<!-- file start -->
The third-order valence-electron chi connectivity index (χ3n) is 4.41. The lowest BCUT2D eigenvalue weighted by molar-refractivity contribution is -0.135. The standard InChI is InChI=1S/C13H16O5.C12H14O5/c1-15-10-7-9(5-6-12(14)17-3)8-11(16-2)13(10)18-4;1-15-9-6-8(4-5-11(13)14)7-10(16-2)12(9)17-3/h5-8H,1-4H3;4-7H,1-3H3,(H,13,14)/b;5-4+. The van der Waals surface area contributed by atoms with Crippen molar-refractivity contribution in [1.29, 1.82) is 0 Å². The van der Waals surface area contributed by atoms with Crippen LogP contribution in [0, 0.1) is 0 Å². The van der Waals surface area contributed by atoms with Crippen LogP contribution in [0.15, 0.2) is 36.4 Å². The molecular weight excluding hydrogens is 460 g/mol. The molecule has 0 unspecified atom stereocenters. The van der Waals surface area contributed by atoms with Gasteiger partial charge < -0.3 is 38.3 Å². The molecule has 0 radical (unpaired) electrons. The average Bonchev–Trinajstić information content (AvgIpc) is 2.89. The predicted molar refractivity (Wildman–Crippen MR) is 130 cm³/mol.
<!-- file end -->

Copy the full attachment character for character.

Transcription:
The third-order valence-electron chi connectivity index (χ3n) is 4.41. The lowest BCUT2D eigenvalue weighted by molar-refractivity contribution is -0.135. The standard InChI is InChI=1S/C13H16O5.C12H14O5/c1-15-10-7-9(5-6-12(14)17-3)8-11(16-2)13(10)18-4;1-15-9-6-8(4-5-11(13)14)7-10(16-2)12(9)17-3/h5-8H,1-4H3;4-7H,1-3H3,(H,13,14)/b;5-4+. The van der Waals surface area contributed by atoms with Crippen molar-refractivity contribution in [1.29, 1.82) is 0 Å². The van der Waals surface area contributed by atoms with Crippen LogP contribution in [0, 0.1) is 0 Å². The van der Waals surface area contributed by atoms with Crippen LogP contribution in [0.15, 0.2) is 36.4 Å². The molecular weight excluding hydrogens is 460 g/mol. The molecule has 0 unspecified atom stereocenters. The van der Waals surface area contributed by atoms with Gasteiger partial charge < -0.3 is 38.3 Å². The molecule has 0 radical (unpaired) electrons. The average Bonchev–Trinajstić information content (AvgIpc) is 2.89. The predicted molar refractivity (Wildman–Crippen MR) is 130 cm³/mol.